I’m sure every city has its ups and downs, goods and bad–people are people–but on the whole, I feel like Portland is friendly town. I’m definitely glad I moved here!

        • greg robertson

          I am involved with a community of people in SF that really speak there minds and are very straight forward so I’m kind of used to that! We do this to keep from resenting others!
          I was hanging out with different groups here and found people to be friendly outwardly but I kept finding out latter they were trashing me behind my back!
          I chose to stop engaging with them completely! They were all older people so I thought they should know better!
          Haha! Learning lesson is that age is irrelevant! I have met really cool younger people here!
          I’m going home a soon as I can because in just relate to people better there!
          I also really like NYC because people speak there minds!

  • Jennifer Kennedy

    I am from Albuquerque, NM and can not wait to move. Its way to dry for me and I do not see myself settling here. Your article helped a lot. I am researching as much as I can about Portland, Oregon. I am falling in love.

  • Moe Tamim

    Am kinda hesitant to move to Portland, it seems a nice place , but the daily raining thing makes me take more time to think about it, plus I would look like an alien since am coming from middle east

    • Alex

      You won’t look like an alien. there are Middle Eastern there, too. But I recommend you don’t move until you find a job first or save some money that is sufficient to AT LEAST six months (rent + food etc).

      People there are very friendly but most of them have no money or homeless. The whole state is like that.

    • greg robertson

      We have lots of sun here!
      It doesn’t rain as much as people think!

  • Fozzil Fred

    This video is so much glitz and does not in any way capture Portland. I’m a former East Coaster and have lived here 25 years. I personally love it here in SE Portland. The city is small enough to walk and bike to many places. Mass transit is also good enough so that with a bike, you don’t need a car. Best of all, the people are very friendly. Great cheap food, lots of outdoor activities within an hour of the city and lots of inner city things to do. I’m from upstate NY so after living in the cold there, the rain doesn’t bother me. Besides, it doesn’t rain much from May to October. Job market is much better, and rents are low compared to East Coast cities or West Coast cities. Problems: Housing prices are high and traffic is getting worse (too many people moving here). But… people drive so much calmer than in Calif. or NY or Boston. Don’t get me started on the beer!

  • Isaury Torres

    My family and I are really considering the idea of moving to Portland… but the fear start to coming out… because of language barriers mostly job related… We know that in a couple of months we would be able to start speaking english fluently but at the beginning would be a little hard. What would you recommended or what do you think is the attitude of the Oregonians towards people to speak spanish ?

    • greg robertson

      There are lots of Spanish speaking people here!
      people here tend to stick with there own kind though!
      I’m from SF so I’m use to a little put off by that!

  • Jess

    My aunt lives out there and has practically been begging me and my mom to both move out there! I’ve been seriously considering lately. I need a nice change and a new start somewhere. The fact ill have family there would definitely make it an easier transition. I really love that Portland is so bike friendly, I’ve never been a fan of driving. My main concern is finding a job. Is difficult for someone with little work experience to find a job there? And a secondary concern is living cost. What’s the comparison for someone coming from Woodstock, Georgia? Anyone know?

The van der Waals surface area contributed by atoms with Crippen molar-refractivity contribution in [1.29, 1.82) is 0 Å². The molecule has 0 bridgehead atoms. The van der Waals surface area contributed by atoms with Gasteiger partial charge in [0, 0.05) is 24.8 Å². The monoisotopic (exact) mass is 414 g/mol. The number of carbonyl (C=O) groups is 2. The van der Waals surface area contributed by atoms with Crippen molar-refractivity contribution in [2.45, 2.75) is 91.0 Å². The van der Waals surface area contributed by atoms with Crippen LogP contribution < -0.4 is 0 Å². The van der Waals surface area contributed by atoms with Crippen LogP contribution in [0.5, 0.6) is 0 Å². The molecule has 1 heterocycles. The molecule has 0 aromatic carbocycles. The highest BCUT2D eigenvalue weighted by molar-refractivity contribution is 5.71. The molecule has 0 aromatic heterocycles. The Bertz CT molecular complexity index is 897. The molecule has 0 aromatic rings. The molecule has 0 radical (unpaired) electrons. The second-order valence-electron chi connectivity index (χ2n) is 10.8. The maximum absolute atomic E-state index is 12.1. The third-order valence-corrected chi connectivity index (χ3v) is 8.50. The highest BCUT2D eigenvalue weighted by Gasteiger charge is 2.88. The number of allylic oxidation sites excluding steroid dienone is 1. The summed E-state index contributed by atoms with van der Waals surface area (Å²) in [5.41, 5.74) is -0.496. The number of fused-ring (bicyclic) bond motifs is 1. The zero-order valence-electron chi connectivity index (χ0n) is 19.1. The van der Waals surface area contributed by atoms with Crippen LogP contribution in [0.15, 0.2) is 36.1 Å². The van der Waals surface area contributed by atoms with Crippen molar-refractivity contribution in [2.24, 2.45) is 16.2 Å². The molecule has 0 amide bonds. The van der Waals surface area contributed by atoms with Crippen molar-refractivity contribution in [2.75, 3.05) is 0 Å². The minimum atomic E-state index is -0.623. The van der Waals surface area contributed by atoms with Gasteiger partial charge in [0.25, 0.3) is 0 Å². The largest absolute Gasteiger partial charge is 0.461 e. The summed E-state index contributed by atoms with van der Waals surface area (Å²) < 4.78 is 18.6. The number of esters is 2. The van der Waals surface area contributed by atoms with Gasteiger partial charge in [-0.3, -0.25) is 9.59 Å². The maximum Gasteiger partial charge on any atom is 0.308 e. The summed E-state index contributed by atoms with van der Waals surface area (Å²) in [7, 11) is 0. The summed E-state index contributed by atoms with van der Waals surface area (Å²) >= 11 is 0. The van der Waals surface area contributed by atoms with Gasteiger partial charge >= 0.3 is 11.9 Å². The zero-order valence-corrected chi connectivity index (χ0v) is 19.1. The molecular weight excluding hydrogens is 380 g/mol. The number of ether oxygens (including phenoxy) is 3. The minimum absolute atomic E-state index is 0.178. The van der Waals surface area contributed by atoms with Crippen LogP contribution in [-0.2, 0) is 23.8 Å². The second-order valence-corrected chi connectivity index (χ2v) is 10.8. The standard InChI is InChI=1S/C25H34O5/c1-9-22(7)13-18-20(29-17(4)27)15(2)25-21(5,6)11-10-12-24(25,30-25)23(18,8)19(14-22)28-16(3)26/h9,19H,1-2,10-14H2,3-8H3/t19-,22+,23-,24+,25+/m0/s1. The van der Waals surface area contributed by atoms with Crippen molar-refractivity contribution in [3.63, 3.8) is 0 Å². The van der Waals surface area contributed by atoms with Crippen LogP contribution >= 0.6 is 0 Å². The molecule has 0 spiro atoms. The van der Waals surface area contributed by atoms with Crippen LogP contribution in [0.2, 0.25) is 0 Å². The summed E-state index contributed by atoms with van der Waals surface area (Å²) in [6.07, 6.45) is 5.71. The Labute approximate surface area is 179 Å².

• Traion

    Looking to relocate to Portland from the South. I know it will be a vast change but I am ready, this is kind of a resart for me, always wanted to live on the west coast, I want to live in the out skirts not far a drive from the city, but I like the small town feel, plus something affordable to start out money is tight right now any suggestions?

  • Sandy Yates

    Hi! My husband and I are from Shreveport, La., moving in May with an 11 yr old and an 8 month old and 3 cats 🙂 My brother lives there and we have a few friends there, so we have a little help. We are more than excited!! We’ve been doing a LOT of research to make the move easier, and also to get more familiar with Portland. Does anyone have any advice for us?

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  • Peter Kuzemchak

    I fell in love with Portland the day I flew overhead from Atlanta back in 2010. I’m very happy that I chose to live here in Portland, originally was planning to move to Seattle. This region is so beautiful, so much to see and do at anytime day or night, or any season. One thing I learned though…Portlander’s don’t carry an umbrella when it rains!… ( or you’ll look like a tourist )

  • Danny P.

    I want to move to Portland!

  • Kim Sadlier

    I’m looking into moving out there from Charleston, South Carolina. We’re growing a lot and don’t know how to handle it. I really like that most major cities in Oregon already have a good general idea of how to handle major influx of people and don’t keep themselves in a historical box of limitations. I’m trying to see how much I would need to drive out there with a friend and hopefully move in with a roommate after a few days. I have an uncle who lives out in Milwaukee, who I could stay with for a few days. But I would like to get on my feet quickly, if possible. I also have worked as an Administrative assistant for over 10 years and have seen good job opportunities out there. Right now I’m just trying to calculate the bed time. Anyone else who made a big move from east to west, what are your thoughts andor tips for me?

  • Mary Kasal

    I am disabled and a recent widow looking for a change. Are there any 55+ apartment developments in Portland? Also I am a bead/jewelry artist is there a beading association or group in the city?

  • Dominic Bosch

    Oregon is the gayest fucken state in all of the planet of the gays Oregon is so bad and depressing never move here I promise you’ll be depressed Oregon is so bad all there is, is trees and gay people protesting and a shit ton of people who voted for Hillary everyone here takes shit to serious if you are going to live live somewhere better better if your reading this and live in Oregon fuck u